# Polynomial with Certain Conditions

Is it possible to create a polynomial $$p(x)$$, in terms of $$a,b,c \geq0, \in\mathbb{R}$$ and $$\epsilon >0, \in \mathbb{R}$$, has a fixed degree (aka, a degree $$n$$ that does not depend on $$a,b,c, \epsilon$$), $$p(0)=a$$, and on $$[b,c]$$, $$|p(x)| \leq \epsilon$$?

EDIT: I will also accept the specific case of $$\epsilon=1$$ and $$b \in [0.1,0.9]$$

• Do you mean that $a,b,c,\epsilon, n$ (where $n$ is the degree) are defined beforehand? In this case, the answer is no in general. Commented Sep 11, 2020 at 17:22
• @JeanMarie Yes, $a,b,c, \epsilon$ are all defined beforehand, but degree $n$ can be anything, as long as it doesn't change depending on $a,b,c, \epsilon$. Commented Sep 11, 2020 at 17:24
• "can be anything" must be precised: to you mean that you want to know whether for any set of positive numbers $a,b,c,\epsilon$ there exists a degree $n$ such that ... ? Commented Sep 11, 2020 at 17:27
• @JeanMarie Yes. Commented Sep 11, 2020 at 17:28

Let $$n$$ denote the degree of the polynomial.

First case) If the question is with quantifiers in this order $$\forall a,b,c,\epsilon, \ \exists n$$ etc. (therefore $$n$$ is function of $$a,b,c,\epsilon$$) the answer is "yes". Here is why.

For didactic reasons, I will consider first the particular case $$a=1,b=1,c=3$$.

Consider Chebyshev polynomials $$T_k$$ (https://en.wikipedia.org/wiki/Chebyshev_polynomials), known to be such that:

$$|T_k(x)| \le 1 \ \ \ \text{for} \ \ -1 \le x \le 1$$

Then define:

$$t_k(x):=\dfrac{1}{T_k(-2)}(x+1)T_k(x-2)$$

Therefore we have $$t_k(0)=1$$ and

$$\max_{1 \le x \le 3} t_k = \dfrac{3}{T_k(-2)}$$

The result follows because we can take $$k$$ such that $$|T_k(-2)|$$ is as large as we want.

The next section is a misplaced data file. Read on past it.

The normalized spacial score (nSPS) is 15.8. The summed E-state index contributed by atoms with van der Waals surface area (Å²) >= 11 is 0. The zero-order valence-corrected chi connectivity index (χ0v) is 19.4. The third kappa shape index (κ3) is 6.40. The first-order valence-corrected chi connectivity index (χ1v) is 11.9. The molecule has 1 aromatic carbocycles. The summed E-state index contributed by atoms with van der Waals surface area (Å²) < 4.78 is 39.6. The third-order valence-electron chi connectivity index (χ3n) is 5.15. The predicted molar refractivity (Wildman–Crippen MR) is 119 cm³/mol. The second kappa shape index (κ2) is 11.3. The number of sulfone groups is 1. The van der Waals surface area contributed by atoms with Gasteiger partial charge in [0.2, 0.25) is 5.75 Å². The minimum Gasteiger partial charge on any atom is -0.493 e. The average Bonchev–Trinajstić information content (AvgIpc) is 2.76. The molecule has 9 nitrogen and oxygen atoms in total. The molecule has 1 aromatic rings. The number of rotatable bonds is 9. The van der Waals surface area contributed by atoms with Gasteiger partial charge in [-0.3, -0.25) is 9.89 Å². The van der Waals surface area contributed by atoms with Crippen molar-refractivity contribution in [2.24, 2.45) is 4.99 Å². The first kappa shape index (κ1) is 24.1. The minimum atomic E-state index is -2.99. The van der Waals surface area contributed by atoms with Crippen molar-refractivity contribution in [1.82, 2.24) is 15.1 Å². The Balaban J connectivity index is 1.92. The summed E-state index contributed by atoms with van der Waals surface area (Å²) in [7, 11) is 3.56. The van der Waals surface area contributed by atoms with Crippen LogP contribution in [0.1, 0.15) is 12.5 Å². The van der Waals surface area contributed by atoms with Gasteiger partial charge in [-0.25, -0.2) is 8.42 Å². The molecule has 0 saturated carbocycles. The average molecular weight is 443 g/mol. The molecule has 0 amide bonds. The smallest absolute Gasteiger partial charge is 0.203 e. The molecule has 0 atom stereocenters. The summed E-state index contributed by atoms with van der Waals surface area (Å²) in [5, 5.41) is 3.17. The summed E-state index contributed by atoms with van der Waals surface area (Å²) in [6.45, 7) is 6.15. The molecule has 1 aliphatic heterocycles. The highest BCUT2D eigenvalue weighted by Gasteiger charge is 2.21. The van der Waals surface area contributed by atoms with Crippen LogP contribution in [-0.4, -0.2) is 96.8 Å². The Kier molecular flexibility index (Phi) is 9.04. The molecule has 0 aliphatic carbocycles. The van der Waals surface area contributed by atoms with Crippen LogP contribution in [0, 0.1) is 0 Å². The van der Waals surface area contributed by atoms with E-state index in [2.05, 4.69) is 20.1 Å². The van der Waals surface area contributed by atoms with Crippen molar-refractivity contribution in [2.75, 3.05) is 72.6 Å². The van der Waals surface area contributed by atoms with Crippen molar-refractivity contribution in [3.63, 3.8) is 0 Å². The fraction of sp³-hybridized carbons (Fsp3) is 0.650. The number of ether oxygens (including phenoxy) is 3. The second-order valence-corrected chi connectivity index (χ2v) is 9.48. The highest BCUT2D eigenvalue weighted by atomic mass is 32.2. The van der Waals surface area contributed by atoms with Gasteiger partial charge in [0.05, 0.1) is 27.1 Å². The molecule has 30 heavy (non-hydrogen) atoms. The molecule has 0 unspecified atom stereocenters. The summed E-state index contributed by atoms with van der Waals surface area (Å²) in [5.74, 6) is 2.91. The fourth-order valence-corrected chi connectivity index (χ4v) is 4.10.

In the general case, consider the inverse of transformation $$X=\dfrac{c-b}{2}x+\dfrac{b+c}{2}$$ that maps line segment $$x \in [-1,1]$$ onto $$X \in [b,c]$$.

$$t_k(x):=\underbrace{\dfrac{a (c+1)}{T_k(\tfrac{b+c}{b-c})}}_{A} * \dfrac{(x+1)}{(c+1)} * T_k\left(\dfrac{2x-(b+c)}{c-b}\right)\tag{1}$$

(please note that the $$(c+1)$$ expressions can be cancelled. Now let us examine (1):

• The two conditions are fulfilled.

• As the middle expression is bounded by $$1$$, we just have to make sure that expression (A) can be made arbitrarily small. This will be done by playing on degree $$k$$: indeed Chebyshev polynomial $$T_k(x)$$ for $$x$$ outside $$[-1,1]$$ can be written:

$$T_k(x)=\cosh(k \ \text{arccosh}(x))\tag{2}$$

therefore can be made arbitrarily large for any $$x$$ outside $$[-1,1]$$ (which is the case here for $$x=-\tfrac{b+c}{c-b}<-1$$).

Second case) If, on the contrary (it was not the way I had understood the question) the question is with quantifiers in this order:

$$"\exists n$$ (such that) $$\forall a,b,c,\epsilon$$, one can find a polynomial verifying the two conditions", the answer is "no".

Edit: Here is why. Let us fix for example the degree $$n$$ to $$4$$. Do we agree that your issue is equivalent to disprove the fact that if a polynomial $$p(x)$$ is such that :

$$\max_{x \in [-1,1]} p(x) \in [-1,1] \ \text{and prove that} \ p(-2) \ \text{can't be arbitrarily large} ?\tag{3}$$

(it will be easier to make a reasoning on interval $$[-1,1]$$ and arbitrary value $$x_0=-2$$ instead of $$[0.1,0.9]$$ and $$x_0=0$$ in order to avoid transformations of polynomials $$T_n$$).

Let us expand $$p(x)$$ on the basis of polynomials $$T_n(x)$$ (for $$n\leq 4$$):

$$p(x)=\sum_{k=0}^4 a_kT_k(x)\tag{4}$$ Due to condition (3), and the fact that $$\max_{x \in [-1,1]}|T_k(x)|=1$$:

$$\sum |a_k| \leq 5 \tag{5}$$

Using now relationship (2):

$$p(-2)=\sum_{k=0}^4 a_k \cosh(k \ \text{arccosh}(-2))$$

which is a bounded quantity due to (5).

Therefore $$p(-2)$$ cannot achieve arbitrary large values.

• Also, after testing it, I do say it works, so even though it's not exactly what I wanted, it's good enough, so I'll wait a bit before accepting. +1 from me! Commented Sep 11, 2020 at 20:04
• If we can achieve $|f(x)| \le \epsilon$ for any positive $\epsilon$, $\epsilon = 1$ is just a particular case. But maybe you mean something else ? Commented Sep 12, 2020 at 3:06
• Yes, I'm referring to a specific case, please see the EDIT to the question. Commented Sep 12, 2020 at 14:28
• Good enough for me. Accepted! Commented Sep 12, 2020 at 16:05
• @DUO Thanks. Besides, I propose you to erase the different comments/exchanges we have had that have no interest for future readers. Commented Sep 12, 2020 at 18:31